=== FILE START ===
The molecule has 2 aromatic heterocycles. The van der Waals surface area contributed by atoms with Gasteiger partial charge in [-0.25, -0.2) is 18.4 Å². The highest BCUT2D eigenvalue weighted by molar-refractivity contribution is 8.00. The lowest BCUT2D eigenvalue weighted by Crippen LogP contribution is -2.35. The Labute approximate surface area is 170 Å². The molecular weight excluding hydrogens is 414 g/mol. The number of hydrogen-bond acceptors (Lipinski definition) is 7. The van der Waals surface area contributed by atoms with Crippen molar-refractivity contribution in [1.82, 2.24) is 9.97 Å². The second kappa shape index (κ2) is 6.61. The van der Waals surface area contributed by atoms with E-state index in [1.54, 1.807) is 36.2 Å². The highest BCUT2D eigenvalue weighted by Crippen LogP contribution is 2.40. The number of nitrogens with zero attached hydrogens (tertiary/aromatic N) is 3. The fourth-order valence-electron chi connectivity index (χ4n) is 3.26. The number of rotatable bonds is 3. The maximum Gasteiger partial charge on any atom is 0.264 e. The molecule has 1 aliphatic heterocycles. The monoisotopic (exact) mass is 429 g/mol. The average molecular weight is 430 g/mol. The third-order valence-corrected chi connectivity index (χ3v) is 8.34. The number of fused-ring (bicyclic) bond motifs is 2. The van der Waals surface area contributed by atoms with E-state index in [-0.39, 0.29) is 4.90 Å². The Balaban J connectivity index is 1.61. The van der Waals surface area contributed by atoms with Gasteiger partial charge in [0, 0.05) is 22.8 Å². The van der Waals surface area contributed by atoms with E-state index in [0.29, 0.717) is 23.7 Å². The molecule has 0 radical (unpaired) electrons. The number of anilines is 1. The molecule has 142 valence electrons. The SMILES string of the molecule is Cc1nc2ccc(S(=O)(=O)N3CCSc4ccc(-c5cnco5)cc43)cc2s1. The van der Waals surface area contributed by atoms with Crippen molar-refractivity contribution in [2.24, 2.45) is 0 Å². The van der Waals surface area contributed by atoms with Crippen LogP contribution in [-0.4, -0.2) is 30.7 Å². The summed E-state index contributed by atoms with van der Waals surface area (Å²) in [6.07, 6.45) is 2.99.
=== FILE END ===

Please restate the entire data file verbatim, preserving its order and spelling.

The molecule has 2 aromatic heterocycles. The van der Waals surface area contributed by atoms with Gasteiger partial charge in [-0.25, -0.2) is 18.4 Å². The highest BCUT2D eigenvalue weighted by molar-refractivity contribution is 8.00. The lowest BCUT2D eigenvalue weighted by Crippen LogP contribution is -2.35. The Labute approximate surface area is 170 Å². The molecular weight excluding hydrogens is 414 g/mol. The number of hydrogen-bond acceptors (Lipinski definition) is 7. The van der Waals surface area contributed by atoms with Crippen molar-refractivity contribution in [1.82, 2.24) is 9.97 Å². The second kappa shape index (κ2) is 6.61. The van der Waals surface area contributed by atoms with E-state index in [1.54, 1.807) is 36.2 Å². The highest BCUT2D eigenvalue weighted by Crippen LogP contribution is 2.40. The number of nitrogens with zero attached hydrogens (tertiary/aromatic N) is 3. The fourth-order valence-electron chi connectivity index (χ4n) is 3.26. The number of rotatable bonds is 3. The maximum Gasteiger partial charge on any atom is 0.264 e. The molecule has 1 aliphatic heterocycles. The monoisotopic (exact) mass is 429 g/mol. The average molecular weight is 430 g/mol. The third-order valence-corrected chi connectivity index (χ3v) is 8.34. The number of fused-ring (bicyclic) bond motifs is 2. The van der Waals surface area contributed by atoms with E-state index in [-0.39, 0.29) is 4.90 Å². The Balaban J connectivity index is 1.61. The van der Waals surface area contributed by atoms with Gasteiger partial charge in [0, 0.05) is 22.8 Å². The van der Waals surface area contributed by atoms with E-state index in [0.29, 0.717) is 23.7 Å². The molecule has 0 radical (unpaired) electrons. The number of anilines is 1. The molecule has 142 valence electrons. The SMILES string of the molecule is Cc1nc2ccc(S(=O)(=O)N3CCSc4ccc(-c5cnco5)cc43)cc2s1. The van der Waals surface area contributed by atoms with Crippen molar-refractivity contribution in [2.24, 2.45) is 0 Å². The van der Waals surface area contributed by atoms with Crippen LogP contribution in [-0.4, -0.2) is 30.7 Å². The summed E-state index contributed by atoms with van der Waals surface area (Å²) in [6.07, 6.45) is 2.99.